Learning to evaluate bonsai is a big part of the Bay Island Bonsai experience. If one doesn’t understand a tree’s good and bad points, it’s hard to improve the tree, and it’s hard to know how much to pay for it.
We’ve been using a simple form designed by Boon for over 10 years. The idea is that it’s easier to evaluate part of a tree than it is to synthesize all of a tree’s good and bad points into a single measure. At our recent May meeting, we looked closely at two trees: a Tsukumo cypress and a Japanese black pine.
Tree #1 – Tsukumo cypress
Tree #2 – Japanese black pine – exposed root style
At a glance, the Tsukumo cypress is the more impressive tree. It is full, healthy, and has a nice silhouette. The pine looks like it has a way to go before we’ll see it in our exhibit. The judging, however, tells a different story. I’ll save you the math and provide averages for the forms that appear below.
Tree #1 – Tsukumo cypress
Pot Selection 3
Tree #2 – Japanese black pine
Pot Selection 4
After marking our forms, we reconvene and publicly discuss the results. The corrections on several of the cards below reflect the broader consensus.
New members often have trouble with this atomized approach to evaluating trees. Over time, however, member scores tend to move toward the mean. These evaluation exercices prepare us for our annual exhibit. At the exhibit, members select the best tree in each class. Winning trees receive Members’ Choice Awards. More importantly, the skills we gain from learning to evaluate bonsai help us guide our own trees toward exhibit.
A complementary exercise at BIB meetings involves creating practice displays and bringing trees to share with others in the hopes that we can together determine whether or not a tree is ready for exhibit.
Satsuki azalea blooms
Satsuki azalea blooms
This azalea is planted in what the Japanese often refer to as a “white” pot. Age has darkened the pot to the point that it evokes grey now more than white. It’s a beautiful pot that suits the azalea well.
We were also treated to an attractive hinoki bonsai. I’ve been partial to hinoki bonsai for years. They have wonderfully dark green foliage and their well-composed branch pads can reveal age well.
Hinoki cypress – branch pad detail
I’m still unsure about which of my own trees will make it to exhibit this year. I’m hoping I’ll have a better idea by the end of summer. If I had to decide today – well, it would be a hard decision.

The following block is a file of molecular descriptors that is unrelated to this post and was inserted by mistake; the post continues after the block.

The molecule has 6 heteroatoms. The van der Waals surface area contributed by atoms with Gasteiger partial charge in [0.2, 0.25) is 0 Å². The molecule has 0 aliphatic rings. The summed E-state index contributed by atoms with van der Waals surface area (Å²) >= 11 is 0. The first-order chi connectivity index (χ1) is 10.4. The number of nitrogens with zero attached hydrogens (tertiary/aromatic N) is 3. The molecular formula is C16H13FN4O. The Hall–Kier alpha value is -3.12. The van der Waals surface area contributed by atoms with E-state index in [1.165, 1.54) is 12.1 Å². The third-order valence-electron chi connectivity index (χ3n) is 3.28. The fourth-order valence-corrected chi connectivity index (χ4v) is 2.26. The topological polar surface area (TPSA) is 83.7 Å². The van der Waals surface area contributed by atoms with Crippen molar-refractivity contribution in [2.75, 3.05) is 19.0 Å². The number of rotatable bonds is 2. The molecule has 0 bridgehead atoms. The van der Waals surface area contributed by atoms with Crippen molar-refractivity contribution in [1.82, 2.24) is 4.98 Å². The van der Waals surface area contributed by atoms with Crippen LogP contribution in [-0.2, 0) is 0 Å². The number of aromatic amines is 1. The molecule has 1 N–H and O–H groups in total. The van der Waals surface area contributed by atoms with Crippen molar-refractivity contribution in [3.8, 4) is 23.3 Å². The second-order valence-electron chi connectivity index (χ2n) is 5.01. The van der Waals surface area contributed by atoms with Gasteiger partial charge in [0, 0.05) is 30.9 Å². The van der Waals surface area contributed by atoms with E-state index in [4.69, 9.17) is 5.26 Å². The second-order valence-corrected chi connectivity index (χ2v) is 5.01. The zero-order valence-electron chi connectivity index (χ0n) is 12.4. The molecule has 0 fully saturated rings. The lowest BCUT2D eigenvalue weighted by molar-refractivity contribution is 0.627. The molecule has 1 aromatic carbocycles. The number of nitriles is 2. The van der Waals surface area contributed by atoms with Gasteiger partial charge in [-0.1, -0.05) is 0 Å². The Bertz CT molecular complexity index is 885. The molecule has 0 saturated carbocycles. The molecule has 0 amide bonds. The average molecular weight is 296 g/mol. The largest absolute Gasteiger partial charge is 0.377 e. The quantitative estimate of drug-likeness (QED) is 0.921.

After visiting the GSBF Mammoth Fundraiser last weekend, I stopped by the Bonsai Garden at Lake Merritt. Spring is a great time to visit the garden as the quince are in bloom and the maples are just starting to leaf out. It’s also a good time of year to see the blooms that make the winter hazel (Corylopsis spicata) unique.
Winter hazel blossoms
Winter hazel (Corylopsis spicata)
The garden is home to the largest pomegranate bonsai I’ve seen. According to the garden’s website, the tree was “Dug from an old orchard (thought to have been planted in late 1800s) in Lodi by Vince and Kathy Owyoung. They donated the tree, Sept. 2002. Styled by Seiji Shiba. A glass jar was found embedded in the trunk. Potted at the Garden, Aug. 5, 2008.”
Pomegranate (Punica granatum)
Pomegranate – trunk detail
A number of Japanese maples had just started to leaf out. The new foliage is beautiful.
Japanese maple foliage
Japanese maple – note bamboo used to arrange trunks
Japanese maple grove
I’ve watched the California juniper below develop for close to 15 years – it has an interesting curve to the trunk. From the website: “Collected in 1954 from the high desert region near Palmdale in southern California, this tree was styled about 1964.”
The fruit on the citrus below puts the tree in perspective. Every visitor that passed by stopped for a closer look.
Last weekend the Golden State Bonsai Federation (GSBF) held simultaneous fundraisers in support of its Northern and Southern California bonsai collections. In Northern California, the GSBF held an auction Saturday and a bonsai bazaar on Sunday.
I’ve always been a fan of bonsai auctions. I’ve participated in them as a buyer, a seller, and a barker – the latter being my favorite of the three. I like auctions because they provide bonsai enthusiasts with a market for their trees and an opportunity to buy material not often found in nurseries. At the same time, they support bonsai organizations whose programs benefit the broader bonsai community.
Bonsai auctions also provide a venue in which perceptions of value are tested and measured. Are reserves too high or too low? Are buyers savvy or frenzied? Which trees are most popular? Which are least popular? How much will I spend on that oak?
GSBF had the most important elements of a successful auction in place: there were plenty of bidders, volunteers, and trees for sale. Here are a few photos from the event.
Trees waiting for their turn on the block
Jay holding up a tree for all to see.
If the collected Sierra juniper below tells a story, I’m not sure what to make of it. Nicknamed, “hermaphrodite,” the tree received a lot of attention at Bay Island Bonsai’s recent exhibit. The deadwood and shari are interesting, but not without controversy. Discussion often involves whether or not the primary branch is necessary. For now the answer is yes.
As displayed in the exhibit